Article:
The image above shows the forecasted 500mb height values (colored shadings) and mean sea level pressure contours for December 14th in the West Pacific and Bering Sea. Notice a strong storm system crossing into the northern Pacific on this date, with a minimum central pressure of 963 millibars. If you've read this blog in the last month, or follow Joe Renken, you're probably familiar with the Bering Sea Rule. The Bering Sea Rule (BSR) states that weather phenomena occurring in the Bering Sea (typically around Shemya, AK)  correlates to similar weather phenomena here in the US 17-21 days later. Shemya's rough location is in the red circle, and we see this projected storm system just east of that circle.
Work done by Renken suggests Shemya correlates to a location in the Missouri area (I can't remember off the top of my head exactly where), but a storm east of Shemya might suggest the storm appears about 3 weeks later in the Ohio Valley, or even in the East Coast.
As luck (or a little something more?) would have it, extending this forecast graphic's December 14th date out 17-21 days puts us at a potential winter storm in the East US around December 31-January 4th. How convenient!

But that's not the end of the evidence stream just yet...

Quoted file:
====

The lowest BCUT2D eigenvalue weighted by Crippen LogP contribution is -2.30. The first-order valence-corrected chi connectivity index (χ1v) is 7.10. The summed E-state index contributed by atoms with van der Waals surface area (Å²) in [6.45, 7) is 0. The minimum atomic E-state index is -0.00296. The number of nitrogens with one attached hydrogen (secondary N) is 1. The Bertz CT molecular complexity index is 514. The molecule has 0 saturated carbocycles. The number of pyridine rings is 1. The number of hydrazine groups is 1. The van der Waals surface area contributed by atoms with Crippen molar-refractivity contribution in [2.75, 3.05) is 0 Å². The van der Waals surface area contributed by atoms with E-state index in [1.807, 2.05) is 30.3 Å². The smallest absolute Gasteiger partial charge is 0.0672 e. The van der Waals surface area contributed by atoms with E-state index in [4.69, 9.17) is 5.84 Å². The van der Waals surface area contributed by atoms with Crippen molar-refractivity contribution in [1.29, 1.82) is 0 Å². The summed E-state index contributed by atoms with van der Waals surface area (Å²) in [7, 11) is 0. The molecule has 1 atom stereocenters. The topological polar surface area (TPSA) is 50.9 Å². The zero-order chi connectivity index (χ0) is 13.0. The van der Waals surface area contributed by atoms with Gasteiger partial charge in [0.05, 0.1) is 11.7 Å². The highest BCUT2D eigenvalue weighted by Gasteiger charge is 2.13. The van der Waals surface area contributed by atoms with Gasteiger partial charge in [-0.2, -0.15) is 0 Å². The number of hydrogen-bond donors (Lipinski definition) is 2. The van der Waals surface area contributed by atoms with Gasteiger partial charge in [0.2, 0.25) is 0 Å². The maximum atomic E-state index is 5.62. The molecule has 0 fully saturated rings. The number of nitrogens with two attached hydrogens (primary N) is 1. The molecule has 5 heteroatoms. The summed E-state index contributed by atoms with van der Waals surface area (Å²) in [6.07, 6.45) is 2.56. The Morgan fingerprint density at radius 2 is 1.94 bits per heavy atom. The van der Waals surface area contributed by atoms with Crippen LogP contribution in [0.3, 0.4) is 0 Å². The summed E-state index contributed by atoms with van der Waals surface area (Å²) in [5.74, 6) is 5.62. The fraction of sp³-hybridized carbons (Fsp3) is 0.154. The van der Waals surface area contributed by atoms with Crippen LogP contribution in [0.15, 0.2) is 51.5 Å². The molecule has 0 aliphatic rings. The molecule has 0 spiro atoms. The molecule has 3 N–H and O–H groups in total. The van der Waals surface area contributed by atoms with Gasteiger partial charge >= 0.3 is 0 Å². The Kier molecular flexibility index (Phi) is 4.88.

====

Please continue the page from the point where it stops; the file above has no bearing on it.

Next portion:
Those of you on my Facebook and Twitter pages may have taken notice of a new analog system I developed recently, which I then began discussing the other day on the blog. As I had discussed, the system has its good and bad moments, but generally has good success rates from the sample trials I've conducted.

After seeing that there may be the threat for a storm in this timeframe, I decided to see what the analogs were showing for this same timeframe, just for fun.

The image above shows mean sea level pressure values averaged out from all analog years used in this weekly forecasting method. These analogs are centered on January 4th of their respective winters, around the tail end of our December 31 through January 5 forecast timeframe. Notice the swath of blues located in where else but the East Coast, indicating the presence of a storm system.

Precipitation rate anomalies centered on January 4th from the same analogs shows precipitation falling across much of the Eastern Seaboard, with more still falling in the days prior when the storm moved northward from the Southeast region.
I'm still working on these analogs to bump up accuracy rates, and this is by no means correct. Regardless, it is impressive to see the BSR, Analogs, MJO, and teleconnections combine to suggest a potentially active period for the start of January 2015.

To summarize:

- The atmosphere appears to be gradually becoming more favorable for a colder, more active period to close December and start January 2015.
- Analogs and composites suggest this storm threat is definitely a possibility, primarily for the East US.
- Confidence remains very low due to the long range nature of this event.